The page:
M.116 *  First Officer Edward "Booger Red" Vencill 

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 b. 15 Jan 1912, Dallas, TX  26 Sep 1940 to 30 Nov 1940

 ata edward vencill 'Booger Red' in his Stearman      

 

One of 10 children (he had 5 brothers and 4 sisters]

His uncle died and left him $75,000 in February 1940. "I haven't seen him in years. I don't even know what his first name is. I only know him as Uncle Joe."

Anyway, he said he was "going to use both hands and try to spend it in two months."

Address in 1941: 3518 Punam St., Dallas TX


Arrived in the UK on the 'Duchess of Atholl' 5 Oct 1940, with fellow pilots Roger Inman, Howard Mussey, William Cummings, Martin Wetzel and Constant Wilson.

Returned to USA via Bermuda and Venezuela 30 Jan 1941. He said he had met German fighters in the air only on two occasions and "both times the German planes were only about 300 yards away.. They made no attempt to attack, but they certainly scared me", he confessed.

m. 2 Aug 1941 Virginia Lee [Galloway] in Jefferson, Arkansas [3 sons, 3 daughters]

d. 19 October 1961 at Macron Lake, Mississippi, in an aircraft accident while crop-dusting.

Booger Red book cover

The subject of a 1962 book called "Booger Red: The Saga of Edward Vencill, Master of Grim Humor, Daredevil Flyer, ...One of a Vanishing Breed" by Gene Foster


The Story of "Booger Red"

Edward Vencill is dead, but Booger Red lives on, a legend in the annals of American aviation and a fond memory for those who knew him best.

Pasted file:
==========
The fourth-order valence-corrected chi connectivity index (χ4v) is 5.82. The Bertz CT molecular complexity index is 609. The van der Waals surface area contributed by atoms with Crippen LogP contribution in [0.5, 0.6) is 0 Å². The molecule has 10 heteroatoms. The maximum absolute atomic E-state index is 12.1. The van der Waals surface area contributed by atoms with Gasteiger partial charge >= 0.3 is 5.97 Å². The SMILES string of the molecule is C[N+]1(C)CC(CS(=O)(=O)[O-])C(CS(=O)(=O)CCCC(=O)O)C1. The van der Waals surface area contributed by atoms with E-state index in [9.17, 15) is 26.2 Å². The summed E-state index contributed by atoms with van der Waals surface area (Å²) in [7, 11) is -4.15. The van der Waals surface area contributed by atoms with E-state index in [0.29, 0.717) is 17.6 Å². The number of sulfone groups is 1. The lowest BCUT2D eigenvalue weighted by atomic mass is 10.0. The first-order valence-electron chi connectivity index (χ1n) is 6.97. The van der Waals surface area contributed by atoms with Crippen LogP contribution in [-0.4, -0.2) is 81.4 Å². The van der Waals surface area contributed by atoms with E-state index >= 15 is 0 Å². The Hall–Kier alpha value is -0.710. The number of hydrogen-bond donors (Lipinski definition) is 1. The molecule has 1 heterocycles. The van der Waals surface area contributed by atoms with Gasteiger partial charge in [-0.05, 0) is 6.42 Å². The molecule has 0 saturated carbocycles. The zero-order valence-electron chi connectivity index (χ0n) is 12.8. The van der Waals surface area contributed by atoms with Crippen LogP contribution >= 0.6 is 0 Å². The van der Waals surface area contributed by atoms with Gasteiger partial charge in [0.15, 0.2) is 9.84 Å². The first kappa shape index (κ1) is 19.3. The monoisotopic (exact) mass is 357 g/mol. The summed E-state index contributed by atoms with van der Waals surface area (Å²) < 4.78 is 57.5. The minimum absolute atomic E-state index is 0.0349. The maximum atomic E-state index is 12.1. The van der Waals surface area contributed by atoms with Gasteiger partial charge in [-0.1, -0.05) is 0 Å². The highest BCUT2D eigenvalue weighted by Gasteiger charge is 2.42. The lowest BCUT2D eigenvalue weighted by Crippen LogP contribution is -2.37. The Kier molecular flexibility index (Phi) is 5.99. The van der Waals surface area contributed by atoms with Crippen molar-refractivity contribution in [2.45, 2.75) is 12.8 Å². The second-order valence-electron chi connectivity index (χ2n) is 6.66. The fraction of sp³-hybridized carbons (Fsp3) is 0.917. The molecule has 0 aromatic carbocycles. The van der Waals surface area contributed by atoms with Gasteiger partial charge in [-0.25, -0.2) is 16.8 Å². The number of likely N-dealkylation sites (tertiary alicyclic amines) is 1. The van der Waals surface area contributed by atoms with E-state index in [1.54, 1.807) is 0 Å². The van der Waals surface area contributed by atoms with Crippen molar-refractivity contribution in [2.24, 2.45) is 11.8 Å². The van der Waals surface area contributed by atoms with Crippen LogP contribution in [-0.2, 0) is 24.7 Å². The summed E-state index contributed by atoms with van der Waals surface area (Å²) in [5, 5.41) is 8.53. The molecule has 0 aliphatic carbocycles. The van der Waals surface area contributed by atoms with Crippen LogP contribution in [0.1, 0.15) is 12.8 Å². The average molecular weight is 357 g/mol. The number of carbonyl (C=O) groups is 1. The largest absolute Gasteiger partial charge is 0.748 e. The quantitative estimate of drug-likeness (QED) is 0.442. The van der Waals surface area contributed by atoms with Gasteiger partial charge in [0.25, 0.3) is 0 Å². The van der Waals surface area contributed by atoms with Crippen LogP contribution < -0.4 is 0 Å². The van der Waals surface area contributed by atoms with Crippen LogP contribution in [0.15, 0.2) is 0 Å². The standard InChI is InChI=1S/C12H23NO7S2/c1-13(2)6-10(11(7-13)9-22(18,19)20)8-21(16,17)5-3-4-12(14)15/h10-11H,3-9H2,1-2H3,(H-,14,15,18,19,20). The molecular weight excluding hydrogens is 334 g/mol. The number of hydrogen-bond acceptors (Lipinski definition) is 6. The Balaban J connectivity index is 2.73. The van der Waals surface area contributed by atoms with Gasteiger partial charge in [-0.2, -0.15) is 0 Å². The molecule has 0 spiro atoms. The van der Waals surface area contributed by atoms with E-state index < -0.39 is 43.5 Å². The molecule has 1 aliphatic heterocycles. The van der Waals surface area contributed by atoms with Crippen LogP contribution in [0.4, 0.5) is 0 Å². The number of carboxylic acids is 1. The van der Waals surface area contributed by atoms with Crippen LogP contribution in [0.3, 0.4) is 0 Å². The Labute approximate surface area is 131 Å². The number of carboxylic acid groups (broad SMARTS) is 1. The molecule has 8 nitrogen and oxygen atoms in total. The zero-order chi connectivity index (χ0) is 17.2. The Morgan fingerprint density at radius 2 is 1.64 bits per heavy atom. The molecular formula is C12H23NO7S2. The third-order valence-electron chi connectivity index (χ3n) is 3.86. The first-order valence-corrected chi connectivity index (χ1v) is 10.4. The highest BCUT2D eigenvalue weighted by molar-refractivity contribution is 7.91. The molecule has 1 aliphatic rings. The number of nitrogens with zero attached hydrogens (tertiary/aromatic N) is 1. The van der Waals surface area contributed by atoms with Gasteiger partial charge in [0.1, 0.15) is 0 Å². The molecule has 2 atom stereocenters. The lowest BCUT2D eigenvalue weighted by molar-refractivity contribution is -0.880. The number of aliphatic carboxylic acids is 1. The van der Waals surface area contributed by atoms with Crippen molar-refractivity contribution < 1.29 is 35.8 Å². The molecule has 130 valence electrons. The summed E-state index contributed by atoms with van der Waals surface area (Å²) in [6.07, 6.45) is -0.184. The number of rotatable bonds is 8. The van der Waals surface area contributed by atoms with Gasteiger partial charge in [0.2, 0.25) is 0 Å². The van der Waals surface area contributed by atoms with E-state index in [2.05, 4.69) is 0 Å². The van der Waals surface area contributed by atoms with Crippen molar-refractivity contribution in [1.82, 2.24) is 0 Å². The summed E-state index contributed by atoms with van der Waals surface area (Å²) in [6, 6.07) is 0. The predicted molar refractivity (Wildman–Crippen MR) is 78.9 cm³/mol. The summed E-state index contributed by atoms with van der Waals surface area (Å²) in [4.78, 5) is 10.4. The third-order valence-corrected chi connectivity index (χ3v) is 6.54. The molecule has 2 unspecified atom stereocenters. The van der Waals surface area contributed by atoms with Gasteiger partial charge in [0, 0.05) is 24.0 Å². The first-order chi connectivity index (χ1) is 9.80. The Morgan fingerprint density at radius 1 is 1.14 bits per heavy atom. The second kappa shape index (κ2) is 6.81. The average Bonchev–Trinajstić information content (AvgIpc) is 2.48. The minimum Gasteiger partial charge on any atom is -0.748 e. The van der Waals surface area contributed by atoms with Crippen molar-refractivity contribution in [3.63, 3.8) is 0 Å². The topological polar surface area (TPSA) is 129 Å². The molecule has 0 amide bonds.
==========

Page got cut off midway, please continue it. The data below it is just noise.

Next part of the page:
Those of you who never inhabited the dusting strips of our country never heard of Booger Red. But those who have followed the trade of the professional pilot know him as a legend in his own lifetime.

Edward Vencill and Booger Red are the same courageous, careful person. But at an early age, freckle-faced, devil-may-care "Booger Red" took over; and most folks who knew him forgot he had the name Edward Vencill.

During his wildest exploits - barnstorming, crop dusting, and just out-of-this world plane jockeying - reporters who covered his stunts and crashes seldom spelled his name correctly, but regardless of how his name was spelled, readers knew "Booger Red" was at it again."

His biographer, Eugene Foster, recalled meeting him in 1955. He noticed a "crippled fellow in khaki pants and shirt working over a 450-horsepower Stearman. The man's right leg looked about four inches shorter than his left, and his right arm was bent and twisted. 

The next thing I knew, the crippled guy was in the cockpit, the engine was roaring and then the plane was airborne. Then, the strangest thing happened. The plane was hardly off the ground when the crippled guy who didn't look like he could walk, much less fly, had it in a slow roll."

 Read more at https://www.amazon.com/Booger-Red-Vencill

 

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